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This article is the author’s final published version in PLoS ONE, Volume 16, Issue 10, October 2021, Article number e0258471.

The published version is available at Copyright © Brubakk et al.


BACKGROUND: Occupational worker wellness and safety climate are key determinants of healthcare organizations' ability to reduce medical harm to patients while supporting their employees. We designed a longitudinal study to evaluate the association between work environment characteristics and the patient safety climate in hospital units.

METHODS: Primary data were collected from Norwegian hospital staff from 970 clinical units in all 21 hospitals of the South-Eastern Norway Health Region using the validated Norwegian Work Environment Survey and the Norwegian version of the Safety Attitudes Questionnaire. Responses from 91,225 surveys were collected over a three year period. We calculated the factor mean score and a binary outcome to measure study outcomes. The relationship between the hospital unit characteristics and the observed changes in the safety climate was analyzed by linear and logistic regression models.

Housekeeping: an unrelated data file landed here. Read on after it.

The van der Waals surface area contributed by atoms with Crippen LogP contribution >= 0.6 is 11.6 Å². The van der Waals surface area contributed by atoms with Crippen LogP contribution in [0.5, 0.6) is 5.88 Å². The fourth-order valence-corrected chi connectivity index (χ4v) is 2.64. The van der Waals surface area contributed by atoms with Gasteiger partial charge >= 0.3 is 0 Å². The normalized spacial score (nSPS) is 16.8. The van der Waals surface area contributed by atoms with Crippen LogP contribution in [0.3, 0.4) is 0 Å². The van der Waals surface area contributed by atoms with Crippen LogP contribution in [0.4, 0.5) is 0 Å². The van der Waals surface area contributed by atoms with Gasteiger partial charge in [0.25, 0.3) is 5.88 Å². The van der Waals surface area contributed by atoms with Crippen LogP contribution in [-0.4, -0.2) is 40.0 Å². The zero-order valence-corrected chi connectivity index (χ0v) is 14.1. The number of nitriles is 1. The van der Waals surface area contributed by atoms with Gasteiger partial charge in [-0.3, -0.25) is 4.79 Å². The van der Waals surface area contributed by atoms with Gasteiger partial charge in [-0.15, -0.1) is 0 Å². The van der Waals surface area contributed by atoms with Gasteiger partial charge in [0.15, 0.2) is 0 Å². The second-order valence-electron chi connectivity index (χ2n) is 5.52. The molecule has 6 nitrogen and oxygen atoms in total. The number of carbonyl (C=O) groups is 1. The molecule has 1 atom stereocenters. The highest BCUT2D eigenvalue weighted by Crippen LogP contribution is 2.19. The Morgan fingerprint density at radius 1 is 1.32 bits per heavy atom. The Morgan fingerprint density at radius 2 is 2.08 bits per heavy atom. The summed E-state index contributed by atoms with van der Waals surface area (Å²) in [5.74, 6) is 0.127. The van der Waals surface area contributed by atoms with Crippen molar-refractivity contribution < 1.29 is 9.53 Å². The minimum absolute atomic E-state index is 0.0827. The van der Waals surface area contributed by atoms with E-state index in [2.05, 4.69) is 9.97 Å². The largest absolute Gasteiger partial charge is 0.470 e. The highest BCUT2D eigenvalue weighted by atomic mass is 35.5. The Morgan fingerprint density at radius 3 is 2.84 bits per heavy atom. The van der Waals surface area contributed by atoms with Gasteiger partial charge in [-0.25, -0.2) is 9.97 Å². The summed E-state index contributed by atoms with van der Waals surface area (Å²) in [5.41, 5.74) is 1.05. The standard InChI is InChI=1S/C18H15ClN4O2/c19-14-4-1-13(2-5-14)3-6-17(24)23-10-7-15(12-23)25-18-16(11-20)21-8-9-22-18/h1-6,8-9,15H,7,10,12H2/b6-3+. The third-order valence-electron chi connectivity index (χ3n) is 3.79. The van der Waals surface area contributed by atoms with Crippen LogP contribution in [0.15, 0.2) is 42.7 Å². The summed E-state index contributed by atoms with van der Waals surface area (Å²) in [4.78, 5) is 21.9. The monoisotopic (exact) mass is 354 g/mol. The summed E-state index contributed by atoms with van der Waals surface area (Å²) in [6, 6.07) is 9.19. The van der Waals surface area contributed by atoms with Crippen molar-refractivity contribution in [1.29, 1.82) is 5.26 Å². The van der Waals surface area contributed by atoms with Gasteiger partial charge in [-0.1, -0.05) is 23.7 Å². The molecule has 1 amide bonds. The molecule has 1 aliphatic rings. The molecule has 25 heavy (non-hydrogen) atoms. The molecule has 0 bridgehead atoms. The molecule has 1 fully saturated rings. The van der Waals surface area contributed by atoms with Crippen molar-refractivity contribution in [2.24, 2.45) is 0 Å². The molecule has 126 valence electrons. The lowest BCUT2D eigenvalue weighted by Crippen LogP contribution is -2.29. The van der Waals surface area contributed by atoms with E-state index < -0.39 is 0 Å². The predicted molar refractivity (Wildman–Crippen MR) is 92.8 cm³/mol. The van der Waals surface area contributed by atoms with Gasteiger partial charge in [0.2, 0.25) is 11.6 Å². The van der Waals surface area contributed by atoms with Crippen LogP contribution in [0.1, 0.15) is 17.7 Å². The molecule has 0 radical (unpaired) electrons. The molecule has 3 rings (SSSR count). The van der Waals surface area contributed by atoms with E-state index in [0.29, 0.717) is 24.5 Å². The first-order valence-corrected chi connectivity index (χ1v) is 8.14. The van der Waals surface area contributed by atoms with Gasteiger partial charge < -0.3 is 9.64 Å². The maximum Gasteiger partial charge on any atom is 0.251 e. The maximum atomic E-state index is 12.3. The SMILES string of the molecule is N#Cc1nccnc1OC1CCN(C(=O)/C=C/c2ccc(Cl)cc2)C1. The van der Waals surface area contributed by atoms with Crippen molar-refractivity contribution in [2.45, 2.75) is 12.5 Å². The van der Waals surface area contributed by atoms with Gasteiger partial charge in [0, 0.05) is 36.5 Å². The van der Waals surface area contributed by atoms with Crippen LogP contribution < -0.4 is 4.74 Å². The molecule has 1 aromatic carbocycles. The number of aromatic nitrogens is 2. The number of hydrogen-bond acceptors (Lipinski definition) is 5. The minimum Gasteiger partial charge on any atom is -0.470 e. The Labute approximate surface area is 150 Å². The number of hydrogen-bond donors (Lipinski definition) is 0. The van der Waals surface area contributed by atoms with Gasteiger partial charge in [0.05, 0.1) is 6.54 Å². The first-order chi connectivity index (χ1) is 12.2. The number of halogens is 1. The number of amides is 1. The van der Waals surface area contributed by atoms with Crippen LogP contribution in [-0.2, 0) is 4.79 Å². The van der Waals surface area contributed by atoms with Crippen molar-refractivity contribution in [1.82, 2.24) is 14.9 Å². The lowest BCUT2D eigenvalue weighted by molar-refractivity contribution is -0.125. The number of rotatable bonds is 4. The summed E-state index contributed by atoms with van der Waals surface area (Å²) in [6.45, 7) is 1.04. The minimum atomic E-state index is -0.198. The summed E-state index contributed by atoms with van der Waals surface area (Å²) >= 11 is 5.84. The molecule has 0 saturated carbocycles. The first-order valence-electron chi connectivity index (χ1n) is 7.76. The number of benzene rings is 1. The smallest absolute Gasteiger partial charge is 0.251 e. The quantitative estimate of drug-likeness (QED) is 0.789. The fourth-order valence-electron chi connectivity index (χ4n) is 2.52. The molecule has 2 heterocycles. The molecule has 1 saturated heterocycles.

RESULTS: A work environment conducive to safe incident reporting, innovation, and teamwork was found to be significant for positive changes in the safety climate. In addition, a work environment supportive of patient needs and staff commitment to their workplace was significant for maintaining a mature safety climate over time.

CONCLUSIONS: A supportive work environment is essential for patient safety. The characteristics of the hospital units were significantly associated with the unit's safety climate scores, hence improvements in working conditions are needed for enhancing patient safety.

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